The movie is overlong, though beautiful and swelled with earnest musical naïveté. A leprechaun turns mortal when his pot of gold is stolen. A mute girl dances to communicate what she can't speak. A racist senator is turned into a black man on a magical wish. You know, musical stuff. 

It's an ambitious film, stuck squarely in the tradition of big musicals but with progressive aims and exhausted stereotypes living in awkward coexistence. Coppola tells us what we really want to hear — how his young career dovetailed with the old Hollywood style before departing on a different course of small, personal films, shot on location with handheld cameras, aggressively telling the truth. If nothing else, the movie is worth seeing just for the opening credits, a gorgeous montage of American panoramas from coast to coast. But more to see the curious foundation that launched Coppola's career.

Wednesday, January 14, 2009

If you missed The Dance Party in LA this weekend...

... you're kidding yourself. Los Angeles was rocked fourfold by my friends from DC, The Dance Party. They demolished a small club east of the 5 called The Airliner Thursday night, flamed the Roxy on Friday, played a raging acoustic set streaming live on Boxeight, and finally tore down a place called Cinespace before leaving Monday morning.

The Dance Party make very good music and put on a very good show, two things many bands fail to do. When they toured with my band and Gist on the Indie Roots tour, they helped make a week of mostly-empty venues feel like a stadium tour. Those are my guitars they're playing, so I'm down from day one, like, tight yo. 

Dig the erotic slow crane up Mick's body at :35. Kinda makes a guy feel uncomfortable.

The Dance Party is the third DC band I've been able to catch out here in DC since moving in 2007. These United States and Le Loup have both crossed the nation too, and both put on great shows. Lots of good music coming out of the nation's capitol. Click here for more Dance Party photos and stay tuned for more HD...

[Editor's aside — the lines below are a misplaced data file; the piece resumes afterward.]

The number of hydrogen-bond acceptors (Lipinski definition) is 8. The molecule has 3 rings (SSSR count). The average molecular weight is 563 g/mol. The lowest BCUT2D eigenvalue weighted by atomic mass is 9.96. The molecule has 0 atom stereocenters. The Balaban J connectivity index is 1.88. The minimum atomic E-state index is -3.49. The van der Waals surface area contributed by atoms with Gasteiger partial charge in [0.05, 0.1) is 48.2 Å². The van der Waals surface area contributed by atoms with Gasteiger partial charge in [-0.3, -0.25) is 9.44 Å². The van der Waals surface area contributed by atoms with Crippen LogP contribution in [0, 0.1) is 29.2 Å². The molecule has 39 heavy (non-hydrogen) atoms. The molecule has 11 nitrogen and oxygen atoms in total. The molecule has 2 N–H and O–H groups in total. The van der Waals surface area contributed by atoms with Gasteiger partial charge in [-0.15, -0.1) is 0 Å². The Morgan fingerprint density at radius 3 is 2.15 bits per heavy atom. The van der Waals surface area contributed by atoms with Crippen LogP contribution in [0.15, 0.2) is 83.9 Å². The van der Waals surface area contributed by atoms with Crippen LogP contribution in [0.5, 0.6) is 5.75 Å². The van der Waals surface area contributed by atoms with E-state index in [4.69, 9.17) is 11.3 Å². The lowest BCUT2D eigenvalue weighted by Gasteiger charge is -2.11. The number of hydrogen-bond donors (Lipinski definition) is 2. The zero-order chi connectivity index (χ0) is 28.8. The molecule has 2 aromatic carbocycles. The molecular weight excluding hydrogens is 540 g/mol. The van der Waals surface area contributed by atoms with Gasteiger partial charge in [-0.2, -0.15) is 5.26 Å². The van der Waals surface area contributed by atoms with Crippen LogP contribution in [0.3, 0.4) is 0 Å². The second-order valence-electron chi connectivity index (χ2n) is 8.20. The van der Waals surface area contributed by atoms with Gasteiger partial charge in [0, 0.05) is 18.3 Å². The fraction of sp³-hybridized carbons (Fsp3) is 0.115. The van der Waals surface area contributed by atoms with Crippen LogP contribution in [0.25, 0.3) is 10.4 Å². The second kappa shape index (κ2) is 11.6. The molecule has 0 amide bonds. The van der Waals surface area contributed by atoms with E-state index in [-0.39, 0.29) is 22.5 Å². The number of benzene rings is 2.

Thursday, January 1, 2009

Hello! Palmer: The graphic correspondence of Fred H. Given

My family used to summer in Maine, where my grandfather built a cabin. Sometime in the mid-'90s, I visited an auction in Fryeburg or Lovell with my mom. We didn't know much about anything being auctioned. It was mostly antiques and old art, but the mystery of the unknown made everything felt historically important. I think my mom may have won some furniture or old woven rugs. Towards the end, they were auctioning off a pack of original pencil-drawings that seemed to attract little interest. 

"Should we bid on them?" my Mom asked. 

Given 1919.10.24 Norway-a
Given 1919.10.24 Norway-b

We did, and we won, since no seemed to care or know anything about them. They were a set of drawings on postcards and notecards spanning from 1917 to 1923, from the artist Fred H. Givens to Palmer Straw of Portland, Maine. 

Their correspondence offered a few small mysteries, since we only had one half of the correspondence, most of which detailed Givens' visiting and cleaning up an old farm and camp in South Paris, Maine. When Givens isn't detailing his work on the farm, he's apologizing for the "rather poor" sketches he's turning out. Who were these two? What was their relationship that Frank cared enough to document his travels in sketch and mail them?

Given 1919.11.07 SouthParis-a
Given 1919.11.07 SouthParis-b

Givens' postcards document a few locations beyond his vacationing in Maine, including one from France as early as 1917, others from South Boston and Norfolk, Virginia, and a final sketch from Southampton dated 1923. This last date helps us confirm a few things about Givens.

Given 1917.11.12 SouthParis.Nantes-a
Given 1923 Southampton-a